Diane was elected to the Nanaimo Board of School Trustees in 1989 and re-elected in 1991. She served on many committees including Chair of the Business Committee in her second term. Diane also served on the Negotiating Committee to bargain the first collective agreement with Nanaimo Teachers Association. Her greatest satisfaction came from her work on the committee to create the first Local Education Agreement (1992-93) for delivering educational services to the children of the Stz'uminus First Nation.  

During her time at the Community Law Office and as a School Trustee, Diane continued to increase and improve her skills. Between 1985 and 1995 she attended numerous courses at the Justice Institute of B.C., honing her communication and negotiating skills. She was able to use those skills to bring people together in ways that honoured all their perspectives.

Diane joined the Nanaimo Employment Opportunity Advocacy Society in 2000. During her tenure, the Society purchased the former Lindsay Building on Fitzwilliam and managed the renovation to convert it into office and educational spaces. Unfortunately, the federal and provincial governments changed policies toward such organizations and the funding was discontinued.

Diane was twice elected to the Nanaimo City Council and served 13 years – 2002-2008 and 2011-2018. She served on the Regional District of Nanaimo board and was Vice Chair of the RDN from 2011 to 2014.

She was the City representative on the Vancouver Island Regional Library Board from 2011 to 2018. During that time Library services were expanded and improved dramatically, providing outstanding and equitable service in the north, central and downtown locations.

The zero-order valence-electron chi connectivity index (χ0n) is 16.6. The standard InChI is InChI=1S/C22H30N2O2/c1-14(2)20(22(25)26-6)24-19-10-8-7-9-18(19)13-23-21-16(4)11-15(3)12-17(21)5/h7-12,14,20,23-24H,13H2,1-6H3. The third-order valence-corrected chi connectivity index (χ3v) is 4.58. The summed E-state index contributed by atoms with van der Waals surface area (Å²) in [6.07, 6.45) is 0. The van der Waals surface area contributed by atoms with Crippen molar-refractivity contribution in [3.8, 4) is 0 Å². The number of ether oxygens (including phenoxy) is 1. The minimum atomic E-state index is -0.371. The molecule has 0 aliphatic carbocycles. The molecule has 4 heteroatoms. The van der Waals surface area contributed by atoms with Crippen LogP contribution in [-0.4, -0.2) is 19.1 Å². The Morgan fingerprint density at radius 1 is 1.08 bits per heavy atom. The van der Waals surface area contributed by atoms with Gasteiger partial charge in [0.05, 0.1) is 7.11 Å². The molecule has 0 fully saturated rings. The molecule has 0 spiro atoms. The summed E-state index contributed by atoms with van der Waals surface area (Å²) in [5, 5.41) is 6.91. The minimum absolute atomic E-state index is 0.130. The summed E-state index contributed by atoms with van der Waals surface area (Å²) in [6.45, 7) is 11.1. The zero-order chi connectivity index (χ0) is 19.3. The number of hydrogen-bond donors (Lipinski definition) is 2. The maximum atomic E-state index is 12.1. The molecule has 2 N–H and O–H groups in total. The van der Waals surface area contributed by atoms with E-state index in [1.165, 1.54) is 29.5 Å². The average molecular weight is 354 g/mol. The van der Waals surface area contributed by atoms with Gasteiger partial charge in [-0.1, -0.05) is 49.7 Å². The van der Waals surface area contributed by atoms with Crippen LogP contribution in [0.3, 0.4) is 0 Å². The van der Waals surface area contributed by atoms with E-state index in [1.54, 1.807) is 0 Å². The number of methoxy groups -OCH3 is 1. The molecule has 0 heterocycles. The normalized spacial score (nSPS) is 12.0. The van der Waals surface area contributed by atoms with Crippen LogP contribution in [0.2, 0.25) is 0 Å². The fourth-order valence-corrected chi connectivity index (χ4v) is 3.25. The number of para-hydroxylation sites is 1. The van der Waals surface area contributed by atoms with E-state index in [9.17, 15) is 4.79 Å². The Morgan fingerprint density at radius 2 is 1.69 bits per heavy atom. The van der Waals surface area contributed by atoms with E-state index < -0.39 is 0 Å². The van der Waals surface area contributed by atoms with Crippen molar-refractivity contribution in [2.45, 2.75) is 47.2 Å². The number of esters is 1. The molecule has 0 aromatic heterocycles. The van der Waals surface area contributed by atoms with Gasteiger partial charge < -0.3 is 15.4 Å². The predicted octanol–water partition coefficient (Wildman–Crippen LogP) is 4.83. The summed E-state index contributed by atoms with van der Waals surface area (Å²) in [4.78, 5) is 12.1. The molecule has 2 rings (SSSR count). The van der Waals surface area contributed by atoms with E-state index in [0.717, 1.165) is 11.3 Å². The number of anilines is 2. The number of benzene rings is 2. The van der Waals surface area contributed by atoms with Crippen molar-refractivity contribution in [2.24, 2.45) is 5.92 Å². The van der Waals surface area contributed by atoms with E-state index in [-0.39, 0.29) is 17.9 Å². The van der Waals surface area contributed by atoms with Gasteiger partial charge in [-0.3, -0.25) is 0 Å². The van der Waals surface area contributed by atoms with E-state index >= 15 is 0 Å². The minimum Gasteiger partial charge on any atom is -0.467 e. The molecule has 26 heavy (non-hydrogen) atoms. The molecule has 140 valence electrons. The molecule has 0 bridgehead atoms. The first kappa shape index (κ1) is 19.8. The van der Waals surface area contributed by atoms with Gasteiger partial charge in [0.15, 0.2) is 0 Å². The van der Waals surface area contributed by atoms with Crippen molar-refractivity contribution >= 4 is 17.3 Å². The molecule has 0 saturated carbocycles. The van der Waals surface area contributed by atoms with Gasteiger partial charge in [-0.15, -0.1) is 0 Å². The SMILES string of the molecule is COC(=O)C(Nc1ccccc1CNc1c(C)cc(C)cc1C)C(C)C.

Diane was asked by the Manager of Diversity Partnerships to be a member of the Central Vancouver Island Multicultural Society’s Diversity Partnership. She served on that committee from 2003 to 2012. She initiated the City’s annual Welcome Reception in 2012 for new immigrants. The Reception was held yearly until Diane stepped down from Council in 2018.

In 2012 Diane joined a committee tasked with expanding the Nanaimo Art Gallery. It was recognized to be a long-term endeavour and the Art Gallery Expansion is still very much alive with that aspiration.

Diane always had a dedication to improving living conditions, and that means housing. During her tenure at the Community Law Office, she concentrated on improving housing and shelter. So it was natural that when she was elected to City Council her first initiative was to advocate to legalize secondary suites. After in-depth community consultation and Council discussion, her motion was passed to legalize the suites making Nanaimo among the first, if not the first, city to legalize secondary suites in B.C. She prides herself in this as her most significant accomplishment as a Nanaimo City Councillor.

Diane’s interests grew during the time she was a City Councillor and a Regional District Director. Her passions included city and neighbourhood planning and development, including heritage preservation; environmental issues; arts and culture development; sports and recreation; economic development; indigenous relations and reconciliation; and truest most to her heart – anti-poverty work.

As a councillor, Diane was co-chair of the Safer Nanaimo Working Group with representation from all levels in the city – social services, RCMP, Island Health, Snuneymuxw and staff. During that time the City of Nanaimo won top leadership recognition in this field from the provincial government.

That included housing initiatives with the B.C. Housing Ministry, resulting eventually in 140 units of housing approved for low-barrier citizens in spite of concerted opposition due to misrepresentation and knowledge of the projects. Those have proved highly successful in different locations throughout our community.

Diane has devoted herself to her community for many decades as her accomplishments demonstrate, even when there were some extreme challenges along the way.